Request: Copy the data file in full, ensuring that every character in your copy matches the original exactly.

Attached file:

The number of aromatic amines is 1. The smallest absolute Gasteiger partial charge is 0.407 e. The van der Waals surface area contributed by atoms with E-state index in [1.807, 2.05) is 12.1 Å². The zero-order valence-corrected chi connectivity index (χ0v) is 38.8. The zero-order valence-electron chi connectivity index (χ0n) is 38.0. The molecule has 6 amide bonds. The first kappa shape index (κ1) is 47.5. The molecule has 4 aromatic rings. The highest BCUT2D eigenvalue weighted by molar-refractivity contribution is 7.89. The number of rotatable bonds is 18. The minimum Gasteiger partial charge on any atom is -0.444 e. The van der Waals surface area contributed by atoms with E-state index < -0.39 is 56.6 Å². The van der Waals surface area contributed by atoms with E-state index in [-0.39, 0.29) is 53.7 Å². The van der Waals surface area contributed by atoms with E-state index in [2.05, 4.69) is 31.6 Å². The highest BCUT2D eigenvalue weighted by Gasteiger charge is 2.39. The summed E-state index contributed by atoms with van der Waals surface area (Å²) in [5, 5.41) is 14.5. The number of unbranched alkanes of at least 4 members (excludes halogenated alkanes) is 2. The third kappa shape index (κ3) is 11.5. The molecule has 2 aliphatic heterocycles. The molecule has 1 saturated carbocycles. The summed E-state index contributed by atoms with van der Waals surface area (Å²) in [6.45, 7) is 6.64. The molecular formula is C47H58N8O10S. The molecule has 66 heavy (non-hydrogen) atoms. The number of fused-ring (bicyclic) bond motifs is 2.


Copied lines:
The number of aromatic amines is 1. The smallest absolute Gasteiger partial charge is 0.407 e. The van der Waals surface area contributed by atoms with E-state index in [1.807, 2.05) is 12.1 Å². The zero-order valence-corrected chi connectivity index (χ0v) is 38.8. The zero-order valence-electron chi connectivity index (χ0n) is 38.0. The molecule has 6 amide bonds. The first kappa shape index (κ1) is 47.5. The molecule has 4 aromatic rings. The highest BCUT2D eigenvalue weighted by molar-refractivity contribution is 7.89. The number of rotatable bonds is 18. The minimum Gasteiger partial charge on any atom is -0.444 e. The van der Waals surface area contributed by atoms with E-state index < -0.39 is 56.6 Å². The van der Waals surface area contributed by atoms with E-state index in [-0.39, 0.29) is 53.7 Å². The van der Waals surface area contributed by atoms with E-state index in [2.05, 4.69) is 31.6 Å². The highest BCUT2D eigenvalue weighted by Gasteiger charge is 2.39. The summed E-state index contributed by atoms with van der Waals surface area (Å²) in [5, 5.41) is 14.5. The number of unbranched alkanes of at least 4 members (excludes halogenated alkanes) is 2. The third kappa shape index (κ3) is 11.5. The molecule has 2 aliphatic heterocycles. The molecule has 1 saturated carbocycles. The summed E-state index contributed by atoms with van der Waals surface area (Å²) in [6.45, 7) is 6.64. The molecular formula is C47H58N8O10S. The molecule has 66 heavy (non-hydrogen) atoms. The number of fused-ring (bicyclic) bond motifs is 2.